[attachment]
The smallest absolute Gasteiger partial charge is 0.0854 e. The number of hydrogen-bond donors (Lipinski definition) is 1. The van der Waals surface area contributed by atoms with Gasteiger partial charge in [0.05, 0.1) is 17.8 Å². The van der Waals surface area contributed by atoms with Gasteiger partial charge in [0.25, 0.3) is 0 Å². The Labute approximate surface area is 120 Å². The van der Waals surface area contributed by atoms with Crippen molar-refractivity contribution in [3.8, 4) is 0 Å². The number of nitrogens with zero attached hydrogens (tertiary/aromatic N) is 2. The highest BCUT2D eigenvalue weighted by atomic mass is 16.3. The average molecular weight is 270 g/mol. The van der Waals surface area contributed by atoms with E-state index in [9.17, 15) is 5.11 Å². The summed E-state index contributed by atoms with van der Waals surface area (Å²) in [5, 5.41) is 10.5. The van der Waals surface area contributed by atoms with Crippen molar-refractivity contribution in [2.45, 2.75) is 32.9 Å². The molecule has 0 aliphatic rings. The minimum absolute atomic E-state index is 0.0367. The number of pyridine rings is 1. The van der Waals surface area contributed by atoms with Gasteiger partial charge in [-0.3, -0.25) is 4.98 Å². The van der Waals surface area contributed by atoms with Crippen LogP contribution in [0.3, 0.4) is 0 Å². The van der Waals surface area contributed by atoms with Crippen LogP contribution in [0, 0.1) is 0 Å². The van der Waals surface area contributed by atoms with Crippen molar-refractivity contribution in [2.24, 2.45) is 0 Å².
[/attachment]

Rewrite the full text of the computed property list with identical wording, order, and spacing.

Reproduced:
The smallest absolute Gasteiger partial charge is 0.0854 e. The number of hydrogen-bond donors (Lipinski definition) is 1. The van der Waals surface area contributed by atoms with Gasteiger partial charge in [0.05, 0.1) is 17.8 Å². The van der Waals surface area contributed by atoms with Gasteiger partial charge in [0.25, 0.3) is 0 Å². The Labute approximate surface area is 120 Å². The van der Waals surface area contributed by atoms with Crippen molar-refractivity contribution in [3.8, 4) is 0 Å². The number of nitrogens with zero attached hydrogens (tertiary/aromatic N) is 2. The highest BCUT2D eigenvalue weighted by atomic mass is 16.3. The average molecular weight is 270 g/mol. The van der Waals surface area contributed by atoms with E-state index in [9.17, 15) is 5.11 Å². The summed E-state index contributed by atoms with van der Waals surface area (Å²) in [5, 5.41) is 10.5. The van der Waals surface area contributed by atoms with Crippen molar-refractivity contribution in [2.45, 2.75) is 32.9 Å². The molecule has 0 aliphatic rings. The minimum absolute atomic E-state index is 0.0367. The number of pyridine rings is 1. The van der Waals surface area contributed by atoms with Gasteiger partial charge in [-0.3, -0.25) is 4.98 Å². The van der Waals surface area contributed by atoms with Crippen LogP contribution in [0.3, 0.4) is 0 Å². The van der Waals surface area contributed by atoms with Crippen LogP contribution in [0, 0.1) is 0 Å². The van der Waals surface area contributed by atoms with Crippen molar-refractivity contribution in [2.24, 2.45) is 0 Å².